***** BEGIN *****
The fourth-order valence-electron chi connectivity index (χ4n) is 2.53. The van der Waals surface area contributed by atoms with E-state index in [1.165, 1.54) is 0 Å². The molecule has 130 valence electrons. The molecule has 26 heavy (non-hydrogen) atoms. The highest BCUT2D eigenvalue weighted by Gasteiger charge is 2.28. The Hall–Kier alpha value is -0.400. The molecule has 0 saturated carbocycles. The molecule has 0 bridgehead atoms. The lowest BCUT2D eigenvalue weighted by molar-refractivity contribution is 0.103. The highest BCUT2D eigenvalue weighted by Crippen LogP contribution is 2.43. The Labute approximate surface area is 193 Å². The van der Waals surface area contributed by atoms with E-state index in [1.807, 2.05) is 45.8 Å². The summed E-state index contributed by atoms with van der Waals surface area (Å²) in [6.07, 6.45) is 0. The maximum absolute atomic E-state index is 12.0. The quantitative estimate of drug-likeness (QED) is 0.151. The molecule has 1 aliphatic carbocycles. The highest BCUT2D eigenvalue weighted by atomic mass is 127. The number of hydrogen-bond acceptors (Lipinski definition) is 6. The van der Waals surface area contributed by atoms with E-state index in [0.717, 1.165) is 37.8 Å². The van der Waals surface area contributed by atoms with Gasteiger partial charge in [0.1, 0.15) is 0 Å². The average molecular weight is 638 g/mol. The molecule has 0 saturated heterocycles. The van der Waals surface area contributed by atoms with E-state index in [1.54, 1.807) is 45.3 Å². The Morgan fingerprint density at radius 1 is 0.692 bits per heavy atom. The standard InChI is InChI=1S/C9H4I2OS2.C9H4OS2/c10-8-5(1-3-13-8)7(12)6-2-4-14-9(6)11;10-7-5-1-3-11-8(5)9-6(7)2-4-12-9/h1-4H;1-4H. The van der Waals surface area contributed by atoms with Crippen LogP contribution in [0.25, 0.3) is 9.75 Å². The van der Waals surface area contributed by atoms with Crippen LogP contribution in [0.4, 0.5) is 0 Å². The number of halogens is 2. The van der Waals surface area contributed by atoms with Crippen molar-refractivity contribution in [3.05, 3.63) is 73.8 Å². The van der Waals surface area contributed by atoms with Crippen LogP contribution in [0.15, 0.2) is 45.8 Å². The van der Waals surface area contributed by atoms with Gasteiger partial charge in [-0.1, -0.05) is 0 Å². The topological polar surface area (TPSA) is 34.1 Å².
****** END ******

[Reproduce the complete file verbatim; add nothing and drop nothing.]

The fourth-order valence-electron chi connectivity index (χ4n) is 2.53. The van der Waals surface area contributed by atoms with E-state index in [1.165, 1.54) is 0 Å². The molecule has 130 valence electrons. The molecule has 26 heavy (non-hydrogen) atoms. The highest BCUT2D eigenvalue weighted by Gasteiger charge is 2.28. The Hall–Kier alpha value is -0.400. The molecule has 0 saturated carbocycles. The molecule has 0 bridgehead atoms. The lowest BCUT2D eigenvalue weighted by molar-refractivity contribution is 0.103. The highest BCUT2D eigenvalue weighted by Crippen LogP contribution is 2.43. The Labute approximate surface area is 193 Å². The van der Waals surface area contributed by atoms with E-state index in [1.807, 2.05) is 45.8 Å². The summed E-state index contributed by atoms with van der Waals surface area (Å²) in [6.07, 6.45) is 0. The maximum absolute atomic E-state index is 12.0. The quantitative estimate of drug-likeness (QED) is 0.151. The molecule has 1 aliphatic carbocycles. The highest BCUT2D eigenvalue weighted by atomic mass is 127. The number of hydrogen-bond acceptors (Lipinski definition) is 6. The van der Waals surface area contributed by atoms with E-state index in [0.717, 1.165) is 37.8 Å². The van der Waals surface area contributed by atoms with Gasteiger partial charge in [0.1, 0.15) is 0 Å². The average molecular weight is 638 g/mol. The molecule has 0 saturated heterocycles. The van der Waals surface area contributed by atoms with E-state index in [1.54, 1.807) is 45.3 Å². The Morgan fingerprint density at radius 1 is 0.692 bits per heavy atom. The standard InChI is InChI=1S/C9H4I2OS2.C9H4OS2/c10-8-5(1-3-13-8)7(12)6-2-4-14-9(6)11;10-7-5-1-3-11-8(5)9-6(7)2-4-12-9/h1-4H;1-4H. The van der Waals surface area contributed by atoms with Crippen LogP contribution in [0.25, 0.3) is 9.75 Å². The van der Waals surface area contributed by atoms with Crippen LogP contribution in [0.4, 0.5) is 0 Å². The number of halogens is 2. The van der Waals surface area contributed by atoms with Crippen molar-refractivity contribution in [3.05, 3.63) is 73.8 Å². The van der Waals surface area contributed by atoms with Crippen LogP contribution in [0.15, 0.2) is 45.8 Å². The van der Waals surface area contributed by atoms with Gasteiger partial charge in [-0.1, -0.05) is 0 Å². The topological polar surface area (TPSA) is 34.1 Å².